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Adebowale Oriku tells a story about a man who finds it difficult to tell a story.
He sat at the side of his little daughter’s bed, and opened a big book of Bible stories which his born-again Christian wife had bought to be read to their daughter, to vary what she believed were mere storybooks which taught the girl nothing, but only made her giggle a bit and then fall asleep. She had felt their daughter needed uplifting stories from the Bible: her mind was pliant now, formative; this was the time to show her the difference between good and bad. And of course he could see that all the stories in the picture book were indeed moral ones: perceptive parables told by Christ; stories about the good man called Lazarus; how Jesus chased gamblers and other bad types from the Temple of the Lord; and occasional Old Testament stories, like the one telling how Moses was found in a bullrush basket floating down a river. The pictures were moral too, like the pictures of children sitting on the lap of Christ, in the passage where he enjoined grown-ups to let children come to him, for Heaven and Paradise belong to the little ones.
Ola had nothing against all this. He was a Christian too, although not as committed as his wife. He saw the sense in reading good stories to children from the Bible. Why not? Some of the Bible stories were indeed uplifting. After all, in the children’s version there were no stories like when Jesus cast demons into the bellies of unsuspecting pigs, or when he cursed the tree that did not give him fruit; nor Old Testament stories such as how the Prophet Elisha cursed some children who were mocking him because he was bald, and they were killed by bears. Ola was speedily balding too, and since he was certain he would not give a group of urchins calling him a slaphead any notice at all, not to mention cursing them, he would certainly be at a loss how to explain to his daughter why a prophet of God, God’s favourite, had to curse some playful children piping on about his alopecia. He preferred the attitude of the Danish religious philosopher Soren Kierkegaard, who walked the streets of Copenhagen with a limp owing to the congenital condition of one leg being shorter than the other. Street children had made fun of him, ragging him brutally because of the funny way he walked. Of the either/or of turning nasty and thus risking more ridicule, or ignoring the youths, Kierkegaard had chosen the latter, humourously mentioning the fun the street kids had at his expense in one of his essays. Well, Ola would rather show a child the picture of children sitting on the lap of Jesus than tell them about the children-directed wrath of the bald prophet – although a male teacher in a Sunday School who had the supposedly Christ-like habit of gathering children close around him, and even dandling some of them on his knees, was later accused of abuse by one of the children. He was removed from the Sunday School and investigated. At a different time Ola had attended a church in which a rather tough-minded pastor had expostulated with those who were looking for shortcuts to Heaven, that merely having children come to you would not itself guarantee Heaven. If a child was guaranteed Heaven because of her innocence, that did not mean all of those who had tousled the hair of the child affectionately would follow her into Heaven if the child died young. It was during this time that Ola had to think about another dimension to the matter of bidding children to come to a sin-prone adult: a child could only be guaranteed Heaven if she died young enough…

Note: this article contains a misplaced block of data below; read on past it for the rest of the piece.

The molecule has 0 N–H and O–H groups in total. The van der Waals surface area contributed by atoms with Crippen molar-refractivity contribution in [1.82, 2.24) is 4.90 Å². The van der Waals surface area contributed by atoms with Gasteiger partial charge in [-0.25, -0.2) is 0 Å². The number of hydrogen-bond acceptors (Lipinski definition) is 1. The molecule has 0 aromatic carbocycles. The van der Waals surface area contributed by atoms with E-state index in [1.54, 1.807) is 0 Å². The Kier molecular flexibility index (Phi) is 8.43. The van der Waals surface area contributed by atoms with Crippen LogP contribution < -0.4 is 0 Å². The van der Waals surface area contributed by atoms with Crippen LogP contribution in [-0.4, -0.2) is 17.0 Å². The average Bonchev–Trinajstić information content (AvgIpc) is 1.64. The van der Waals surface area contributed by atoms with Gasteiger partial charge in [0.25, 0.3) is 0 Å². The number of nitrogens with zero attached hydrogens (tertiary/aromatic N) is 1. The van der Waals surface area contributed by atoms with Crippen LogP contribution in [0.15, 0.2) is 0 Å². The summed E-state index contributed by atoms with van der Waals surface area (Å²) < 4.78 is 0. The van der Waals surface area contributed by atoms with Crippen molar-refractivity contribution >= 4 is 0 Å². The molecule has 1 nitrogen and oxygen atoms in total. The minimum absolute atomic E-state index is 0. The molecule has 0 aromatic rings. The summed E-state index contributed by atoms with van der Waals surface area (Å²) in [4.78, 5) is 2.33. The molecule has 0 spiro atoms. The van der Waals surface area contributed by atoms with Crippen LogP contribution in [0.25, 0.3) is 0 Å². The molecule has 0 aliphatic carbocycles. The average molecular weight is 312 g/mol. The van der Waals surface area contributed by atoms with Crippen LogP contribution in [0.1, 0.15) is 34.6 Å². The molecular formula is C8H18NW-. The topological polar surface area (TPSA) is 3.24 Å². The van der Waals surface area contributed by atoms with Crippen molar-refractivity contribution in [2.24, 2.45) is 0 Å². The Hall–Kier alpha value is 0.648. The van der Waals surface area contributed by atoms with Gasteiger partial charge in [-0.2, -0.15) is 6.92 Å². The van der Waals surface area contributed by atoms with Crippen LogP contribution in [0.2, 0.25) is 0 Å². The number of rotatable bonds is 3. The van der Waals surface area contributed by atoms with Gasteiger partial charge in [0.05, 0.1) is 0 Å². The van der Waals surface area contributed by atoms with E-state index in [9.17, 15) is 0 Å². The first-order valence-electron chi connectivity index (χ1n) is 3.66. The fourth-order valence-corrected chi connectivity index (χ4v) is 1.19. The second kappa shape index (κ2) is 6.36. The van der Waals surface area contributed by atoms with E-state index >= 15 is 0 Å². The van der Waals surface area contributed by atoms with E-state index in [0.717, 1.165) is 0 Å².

Rather superstitiously, Ola had to cut off this tortuous trail of thought. Why did he have to think this way – about children dying – when he was sitting beside his own daughter? Not even the notion that his daughter would go to Heaven would be a consolation if he lost her. God forbid! He rebuked the thought as he tucked her under the counterpane of her slender bed and said to her: “Now, Mary, let me read to you how God made the world in seven days.”
“No daddy, read to me ‘Mary had a little lamb’!” the little girl protested.